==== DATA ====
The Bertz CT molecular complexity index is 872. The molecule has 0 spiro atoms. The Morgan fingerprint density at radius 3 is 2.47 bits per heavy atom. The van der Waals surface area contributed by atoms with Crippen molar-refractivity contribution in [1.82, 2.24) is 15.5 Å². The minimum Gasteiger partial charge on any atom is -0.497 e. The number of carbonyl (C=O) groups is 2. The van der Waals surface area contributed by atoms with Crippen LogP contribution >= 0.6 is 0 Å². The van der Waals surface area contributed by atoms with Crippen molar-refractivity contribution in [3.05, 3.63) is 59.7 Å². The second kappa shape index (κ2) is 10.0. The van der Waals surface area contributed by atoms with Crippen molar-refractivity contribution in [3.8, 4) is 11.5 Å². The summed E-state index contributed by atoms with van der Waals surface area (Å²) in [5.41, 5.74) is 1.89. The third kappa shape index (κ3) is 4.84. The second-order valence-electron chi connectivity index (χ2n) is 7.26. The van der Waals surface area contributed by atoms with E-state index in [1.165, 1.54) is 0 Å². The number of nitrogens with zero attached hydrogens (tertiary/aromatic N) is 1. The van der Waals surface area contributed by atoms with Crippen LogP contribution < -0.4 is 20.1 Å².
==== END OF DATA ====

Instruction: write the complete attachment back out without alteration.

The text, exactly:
The Bertz CT molecular complexity index is 872. The molecule has 0 spiro atoms. The Morgan fingerprint density at radius 3 is 2.47 bits per heavy atom. The van der Waals surface area contributed by atoms with Crippen molar-refractivity contribution in [1.82, 2.24) is 15.5 Å². The minimum Gasteiger partial charge on any atom is -0.497 e. The number of carbonyl (C=O) groups is 2. The van der Waals surface area contributed by atoms with Crippen LogP contribution >= 0.6 is 0 Å². The van der Waals surface area contributed by atoms with Crippen molar-refractivity contribution in [3.05, 3.63) is 59.7 Å². The second kappa shape index (κ2) is 10.0. The van der Waals surface area contributed by atoms with Crippen molar-refractivity contribution in [3.8, 4) is 11.5 Å². The summed E-state index contributed by atoms with van der Waals surface area (Å²) in [5.41, 5.74) is 1.89. The third kappa shape index (κ3) is 4.84. The second-order valence-electron chi connectivity index (χ2n) is 7.26. The van der Waals surface area contributed by atoms with E-state index in [1.165, 1.54) is 0 Å². The number of nitrogens with zero attached hydrogens (tertiary/aromatic N) is 1. The van der Waals surface area contributed by atoms with Crippen LogP contribution < -0.4 is 20.1 Å².